Men remain inadequately tested and treated after low-trauma fractures “even though their risk of a subsequent fracture is markedly increased,” said Dr. Sundeep Khosla, an endocrinologist at the Mayo Clinic College of Medicine, echoing Dr. Adler’s concerns. In fact, Dr. Khosla said, there is now evidence that even following a “high-trauma fracture,” as might happen in a car accident, they should have the strength of their bones checked.
“Aging men lose bone mineral density at a rate of approximately 1 percent per year, and one in five men over the age of 50 years will suffer an osteoporotic fracture during their lifetime,” Dr. Khosla wrote in The Journal of Clinical Endocrinology and Metabolism. “Almost 30 percent of all hip fractures occur in men.”
His advice: “Every man over 70 should have a bone density test, and if they have other risk factors, depending on which ones, they should be tested soon after 50.”
While there has been some progress in the recognition of osteoporosis in men—particularly the fact that almost one-third of hip fractures occur in men and that men are twice as likely to die within a year after hip fracture—much more work needs to be done. The realization of the risk of fracture and fatality has led to some increases in evaluation and treatment in men, but it is clear that many men have no attention paid to their fracture risk, despite obvious risk factors. The serious consequences of fracture in high risk men need to be appreciated by both patients and clinicians.
Do you ever rest on purpose or just work out everyday
Which do you answer?
“A rest day is important for recovery for subsequent training sessions,” said Dr. Ramires Tibana, lead author of the study from the Catholic University of Brasilia, which was recently published in the online journal Frontiers in Physiology.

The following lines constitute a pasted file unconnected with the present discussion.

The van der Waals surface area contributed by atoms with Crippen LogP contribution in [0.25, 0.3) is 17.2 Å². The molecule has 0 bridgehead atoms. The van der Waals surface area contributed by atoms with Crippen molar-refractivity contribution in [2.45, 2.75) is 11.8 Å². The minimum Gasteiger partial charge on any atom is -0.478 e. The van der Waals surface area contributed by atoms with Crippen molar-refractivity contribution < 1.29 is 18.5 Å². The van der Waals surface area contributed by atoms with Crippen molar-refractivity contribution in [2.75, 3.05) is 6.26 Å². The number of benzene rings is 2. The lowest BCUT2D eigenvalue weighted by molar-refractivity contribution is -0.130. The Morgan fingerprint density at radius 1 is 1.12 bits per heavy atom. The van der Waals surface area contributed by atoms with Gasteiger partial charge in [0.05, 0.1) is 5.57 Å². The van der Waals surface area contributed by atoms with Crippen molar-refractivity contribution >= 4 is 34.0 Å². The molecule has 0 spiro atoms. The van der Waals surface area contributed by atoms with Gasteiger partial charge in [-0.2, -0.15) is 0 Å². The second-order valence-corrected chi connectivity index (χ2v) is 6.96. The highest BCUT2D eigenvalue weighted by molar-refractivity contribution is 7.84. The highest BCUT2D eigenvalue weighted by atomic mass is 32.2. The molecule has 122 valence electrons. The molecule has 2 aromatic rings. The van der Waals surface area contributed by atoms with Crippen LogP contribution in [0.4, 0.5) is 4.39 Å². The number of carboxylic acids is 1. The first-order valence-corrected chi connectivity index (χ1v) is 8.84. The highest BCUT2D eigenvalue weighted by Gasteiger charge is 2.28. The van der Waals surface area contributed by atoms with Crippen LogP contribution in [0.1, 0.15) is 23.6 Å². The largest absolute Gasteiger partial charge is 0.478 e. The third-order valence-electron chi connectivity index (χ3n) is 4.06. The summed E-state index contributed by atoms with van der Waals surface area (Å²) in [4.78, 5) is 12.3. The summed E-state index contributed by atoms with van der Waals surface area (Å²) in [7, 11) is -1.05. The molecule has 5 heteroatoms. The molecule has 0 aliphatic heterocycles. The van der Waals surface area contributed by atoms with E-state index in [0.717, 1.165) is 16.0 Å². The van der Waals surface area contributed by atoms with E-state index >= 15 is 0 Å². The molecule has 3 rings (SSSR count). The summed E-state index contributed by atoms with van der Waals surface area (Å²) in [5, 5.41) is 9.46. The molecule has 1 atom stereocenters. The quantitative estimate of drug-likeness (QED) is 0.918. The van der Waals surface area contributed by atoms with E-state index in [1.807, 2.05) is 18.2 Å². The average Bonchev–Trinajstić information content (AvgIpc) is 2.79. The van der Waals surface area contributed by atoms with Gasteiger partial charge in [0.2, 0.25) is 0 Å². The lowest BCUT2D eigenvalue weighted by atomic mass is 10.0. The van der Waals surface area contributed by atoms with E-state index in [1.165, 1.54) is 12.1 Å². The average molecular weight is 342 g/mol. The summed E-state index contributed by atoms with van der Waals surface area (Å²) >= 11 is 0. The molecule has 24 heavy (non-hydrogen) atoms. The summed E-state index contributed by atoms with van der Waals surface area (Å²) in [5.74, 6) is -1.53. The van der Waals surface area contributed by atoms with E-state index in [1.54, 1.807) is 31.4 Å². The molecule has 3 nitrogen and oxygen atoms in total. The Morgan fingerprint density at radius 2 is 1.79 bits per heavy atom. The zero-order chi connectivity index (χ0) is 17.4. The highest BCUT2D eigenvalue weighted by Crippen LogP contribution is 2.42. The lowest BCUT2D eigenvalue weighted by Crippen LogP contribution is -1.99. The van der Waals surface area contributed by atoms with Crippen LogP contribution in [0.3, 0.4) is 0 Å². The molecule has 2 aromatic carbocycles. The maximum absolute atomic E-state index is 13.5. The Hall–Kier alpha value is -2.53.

After examining a group of experienced CrossFit participants perform workouts such as kettle bells, tire flipping and ring pull-ups, researchers found that two consecutive days of the popular high-intensity workouts triggered a strong metabolic response and reduced the levels of anti-inflammatory cytokines, proteins produced by white blood cells.
Lack of rest suppresses normal immune function — potentially causing athlete’s fatigue, physiological stress and even illness, the researchers concluded.
“For non-athlete subjects who want to improve their health and quality of life through CrossFit training, we recommend that they decrease their training volume after two consecutive days of high intensity training to prevent possible immunosuppression,” Tibana said. “Other alternative recovery techniques are regenerative training (with low intensity and volume), MASSAGE and cryotherapy.”
by Chris Perez , NY POST September 5, 2016 | 3:11pm
Most athletes can testify to the pain-relieving, recovery-promoting effects of massage. Now there’s a scientific basis that supports booking a session with a massage therapist: On the cellular level massage reduces inflammation and promotes the growth of new mitochondria in skeletal muscle. The research, involving scientists from the Buck Institute for Research on Aging and McMaster University in Hamilton Ontario appears in the February 1st online edition of Science Translational Medicine.
From an early age, we learn that the touch of a hand can ease pain. When a toddler bangs his knee in a tricycle accident, he’ll instinctively rub the sore spot. Likewise, an office worker with stiff shoulders will probably try to knead them. And if a dancer can’t shake the throbbing pain in her back, she just might schedule an appointment with a massage therapist.
The healing power of a well-placed hand is so apparent that just about every culture in history has used massage to relieve pain. Massage faded into the background with the arrival of modern medicine, but a growing number of people are turning (or returning) to hands-on relief. According to a 2008 survey by the American Massage Therapy Association, about 21 percent of adults had a massage at least once in the last year, and almost 25 percent have used massage therapy at least once for pain relief.
It may be an “alternative treatment,” but massage already has the respect of the medical community. As reported in Rheumatology, more than 70 percent of doctors say that they have referred their patients to massage therapists.
If you’re suffering from pain — brief or chronic — you may want to give massage a try. Minor aches and pains aside, you should have a doctor evaluate you to rule out other causes of pain (especially persistent or acute pain for which there’s no apparent cause); in some cases pain can signal a serious condition, such as cancer or scoliosis. Also, before you climb into the massage chair or lie down on the table, you’ll probably want answers to a few questions.
How does massage ease pain?